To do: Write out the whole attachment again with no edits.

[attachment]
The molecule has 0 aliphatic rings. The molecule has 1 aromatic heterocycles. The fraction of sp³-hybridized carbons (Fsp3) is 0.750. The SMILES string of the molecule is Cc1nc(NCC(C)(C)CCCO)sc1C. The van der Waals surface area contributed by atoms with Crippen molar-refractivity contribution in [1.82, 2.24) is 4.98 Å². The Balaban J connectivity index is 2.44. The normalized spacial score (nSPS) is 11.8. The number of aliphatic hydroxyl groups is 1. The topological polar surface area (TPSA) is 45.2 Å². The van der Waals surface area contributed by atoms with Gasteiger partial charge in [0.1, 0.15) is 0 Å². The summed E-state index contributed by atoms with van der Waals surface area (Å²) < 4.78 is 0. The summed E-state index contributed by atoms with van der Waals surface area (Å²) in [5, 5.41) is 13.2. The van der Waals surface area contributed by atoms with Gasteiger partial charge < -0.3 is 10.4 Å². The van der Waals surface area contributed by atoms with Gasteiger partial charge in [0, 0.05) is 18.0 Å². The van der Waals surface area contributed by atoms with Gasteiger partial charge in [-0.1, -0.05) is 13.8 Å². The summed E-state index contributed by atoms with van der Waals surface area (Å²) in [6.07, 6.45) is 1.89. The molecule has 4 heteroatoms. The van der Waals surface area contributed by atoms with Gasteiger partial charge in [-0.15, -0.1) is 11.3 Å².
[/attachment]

The molecule has 0 aliphatic rings. The molecule has 1 aromatic heterocycles. The fraction of sp³-hybridized carbons (Fsp3) is 0.750. The SMILES string of the molecule is Cc1nc(NCC(C)(C)CCCO)sc1C. The van der Waals surface area contributed by atoms with Crippen molar-refractivity contribution in [1.82, 2.24) is 4.98 Å². The Balaban J connectivity index is 2.44. The normalized spacial score (nSPS) is 11.8. The number of aliphatic hydroxyl groups is 1. The topological polar surface area (TPSA) is 45.2 Å². The van der Waals surface area contributed by atoms with Gasteiger partial charge in [0.1, 0.15) is 0 Å². The summed E-state index contributed by atoms with van der Waals surface area (Å²) < 4.78 is 0. The summed E-state index contributed by atoms with van der Waals surface area (Å²) in [5, 5.41) is 13.2. The van der Waals surface area contributed by atoms with Gasteiger partial charge < -0.3 is 10.4 Å². The van der Waals surface area contributed by atoms with Gasteiger partial charge in [0, 0.05) is 18.0 Å². The van der Waals surface area contributed by atoms with Gasteiger partial charge in [-0.1, -0.05) is 13.8 Å². The summed E-state index contributed by atoms with van der Waals surface area (Å²) in [6.07, 6.45) is 1.89. The molecule has 4 heteroatoms. The van der Waals surface area contributed by atoms with Gasteiger partial charge in [-0.15, -0.1) is 11.3 Å².